What the current political administration understands is that social media reaches an audience that might otherwise be uneducated or uninterested in healthcare reform. They also understand that by asserting facts, preaching opinions and generally opening the discussion, they can rally support and find true citizen advocates for their programs.

Combining President Obama's notoriety with his willingness to take a stance and his administration's understanding of communication methods like social media could potentially lead to the greatest revolution in mass education for Americans since FDR and the radio.
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Friday, August 7, 2009

Friday Fun With Widgets II-Mario and Luigi

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Monday, August 3, 2009

Social Media Is About Individuality

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When trying to market your brand and increase communications through social media, you have to remember that each person and each community is unique.

Social media communications can't be mass produced. Every social media technology has a plethora communities within it. All of these communities have their own interests, ways of sharing opinions, languages and code of ethics. Within that, the individuals of the communities have to be treated as such. Sure, you can send a message to a blog, discussion board, Facebook group and get some pick-up or engagement, but your brand with grow much stronger and with greater affinity if you seek out individuals or go through the community administrators who are trusted by the community. The notion that your brand is connecting on a one-one level with consumers will hopefully spread like wildfire.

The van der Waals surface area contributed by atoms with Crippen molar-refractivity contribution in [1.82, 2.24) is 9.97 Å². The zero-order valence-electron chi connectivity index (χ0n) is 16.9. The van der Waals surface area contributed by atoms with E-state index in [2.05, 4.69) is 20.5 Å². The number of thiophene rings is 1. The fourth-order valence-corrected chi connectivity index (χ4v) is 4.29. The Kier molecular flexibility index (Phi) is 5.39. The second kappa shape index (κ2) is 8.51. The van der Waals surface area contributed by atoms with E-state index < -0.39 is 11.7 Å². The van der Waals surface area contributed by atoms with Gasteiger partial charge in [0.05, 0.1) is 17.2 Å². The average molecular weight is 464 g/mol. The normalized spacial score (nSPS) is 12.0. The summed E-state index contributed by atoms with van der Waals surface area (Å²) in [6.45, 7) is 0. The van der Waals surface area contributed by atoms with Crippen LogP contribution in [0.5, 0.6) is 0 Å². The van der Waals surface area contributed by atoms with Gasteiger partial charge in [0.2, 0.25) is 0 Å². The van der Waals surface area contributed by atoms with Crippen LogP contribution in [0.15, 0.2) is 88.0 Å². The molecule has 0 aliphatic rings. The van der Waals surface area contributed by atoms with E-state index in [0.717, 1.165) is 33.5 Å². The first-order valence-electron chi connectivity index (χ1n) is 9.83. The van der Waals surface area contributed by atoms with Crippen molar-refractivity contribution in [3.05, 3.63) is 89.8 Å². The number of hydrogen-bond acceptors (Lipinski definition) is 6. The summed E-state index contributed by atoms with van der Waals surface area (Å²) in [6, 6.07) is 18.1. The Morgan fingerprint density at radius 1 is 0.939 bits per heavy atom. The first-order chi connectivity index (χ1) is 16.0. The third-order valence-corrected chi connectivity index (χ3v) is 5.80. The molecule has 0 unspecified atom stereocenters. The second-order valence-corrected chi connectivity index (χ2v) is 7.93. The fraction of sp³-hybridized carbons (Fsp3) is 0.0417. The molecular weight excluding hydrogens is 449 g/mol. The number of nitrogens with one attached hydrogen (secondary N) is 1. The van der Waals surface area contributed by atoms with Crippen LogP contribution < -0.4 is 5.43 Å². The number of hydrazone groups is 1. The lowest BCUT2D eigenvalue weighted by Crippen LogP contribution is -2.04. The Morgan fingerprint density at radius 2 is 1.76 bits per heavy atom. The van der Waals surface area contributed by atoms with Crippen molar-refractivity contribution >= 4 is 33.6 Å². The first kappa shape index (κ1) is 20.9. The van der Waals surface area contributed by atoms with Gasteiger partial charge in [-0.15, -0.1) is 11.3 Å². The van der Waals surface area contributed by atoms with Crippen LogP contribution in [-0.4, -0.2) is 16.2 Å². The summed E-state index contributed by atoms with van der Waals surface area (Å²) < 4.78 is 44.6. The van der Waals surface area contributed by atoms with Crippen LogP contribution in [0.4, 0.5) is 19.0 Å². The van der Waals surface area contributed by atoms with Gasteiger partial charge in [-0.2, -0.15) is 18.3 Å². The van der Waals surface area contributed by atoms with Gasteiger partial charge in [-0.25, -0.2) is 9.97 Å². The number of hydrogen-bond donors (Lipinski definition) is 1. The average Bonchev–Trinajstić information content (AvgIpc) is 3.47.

The key in social media is to be human, show some personality and ultimately so your brand is tangible rather than mechanical. You have to remember that no matter how easy it is, mass communication techniques are often tabbed as spam in the social media world.
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Friday, July 31, 2009

Once You Start, You Can't Stop

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I've had several borderline arguments with marketing directors and traditional advertisers about the need to stay involved in social media once the process is underway. Some of these more traditional communications professionals think that social media can serve as just another venue to share press releases, which means deliver a message and then disappear until the next release.

I tell them that social media can't work in that way. Social media by nature is social. It is about conversations, relationships, building rapport and trust between two parties. That relationship and trust that you've built with your audience becomes null and void if you suddenly drop of the social media map. Not only do you have to start over the next time you want to use social media, but the inability to remain connected may ultimately detract from your company or brand's respect.